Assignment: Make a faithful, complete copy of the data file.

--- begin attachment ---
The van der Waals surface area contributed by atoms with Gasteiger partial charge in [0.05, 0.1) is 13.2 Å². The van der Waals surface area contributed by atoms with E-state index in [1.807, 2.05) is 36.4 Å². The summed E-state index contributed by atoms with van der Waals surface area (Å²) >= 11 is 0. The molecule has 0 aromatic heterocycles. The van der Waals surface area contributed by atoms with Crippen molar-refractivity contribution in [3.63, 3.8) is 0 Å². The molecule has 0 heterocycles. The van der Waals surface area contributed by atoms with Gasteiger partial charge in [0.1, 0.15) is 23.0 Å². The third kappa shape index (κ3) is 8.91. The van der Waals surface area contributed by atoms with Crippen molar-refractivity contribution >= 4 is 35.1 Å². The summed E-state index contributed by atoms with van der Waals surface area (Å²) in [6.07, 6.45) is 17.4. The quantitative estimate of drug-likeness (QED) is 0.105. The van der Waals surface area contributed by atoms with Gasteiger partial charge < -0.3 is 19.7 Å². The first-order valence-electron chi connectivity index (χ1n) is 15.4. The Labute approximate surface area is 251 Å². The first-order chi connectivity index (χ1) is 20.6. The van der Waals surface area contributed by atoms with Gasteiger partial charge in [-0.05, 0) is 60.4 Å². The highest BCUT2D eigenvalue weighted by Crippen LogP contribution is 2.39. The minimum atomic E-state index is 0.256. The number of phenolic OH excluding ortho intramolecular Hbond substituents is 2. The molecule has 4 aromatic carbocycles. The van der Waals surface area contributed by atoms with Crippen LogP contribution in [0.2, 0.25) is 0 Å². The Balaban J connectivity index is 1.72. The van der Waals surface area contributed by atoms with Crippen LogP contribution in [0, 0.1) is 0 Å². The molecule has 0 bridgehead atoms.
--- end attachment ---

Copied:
The van der Waals surface area contributed by atoms with Gasteiger partial charge in [0.05, 0.1) is 13.2 Å². The van der Waals surface area contributed by atoms with E-state index in [1.807, 2.05) is 36.4 Å². The summed E-state index contributed by atoms with van der Waals surface area (Å²) >= 11 is 0. The molecule has 0 aromatic heterocycles. The van der Waals surface area contributed by atoms with Crippen molar-refractivity contribution in [3.63, 3.8) is 0 Å². The molecule has 0 heterocycles. The van der Waals surface area contributed by atoms with Gasteiger partial charge in [0.1, 0.15) is 23.0 Å². The third kappa shape index (κ3) is 8.91. The van der Waals surface area contributed by atoms with Crippen molar-refractivity contribution >= 4 is 35.1 Å². The summed E-state index contributed by atoms with van der Waals surface area (Å²) in [6.07, 6.45) is 17.4. The quantitative estimate of drug-likeness (QED) is 0.105. The van der Waals surface area contributed by atoms with Gasteiger partial charge < -0.3 is 19.7 Å². The first-order valence-electron chi connectivity index (χ1n) is 15.4. The Labute approximate surface area is 251 Å². The first-order chi connectivity index (χ1) is 20.6. The van der Waals surface area contributed by atoms with Gasteiger partial charge in [-0.05, 0) is 60.4 Å². The highest BCUT2D eigenvalue weighted by Crippen LogP contribution is 2.39. The minimum atomic E-state index is 0.256. The number of phenolic OH excluding ortho intramolecular Hbond substituents is 2. The molecule has 4 aromatic carbocycles. The van der Waals surface area contributed by atoms with Crippen LogP contribution in [0.2, 0.25) is 0 Å². The Balaban J connectivity index is 1.72. The van der Waals surface area contributed by atoms with Crippen LogP contribution in [0, 0.1) is 0 Å². The molecule has 0 bridgehead atoms.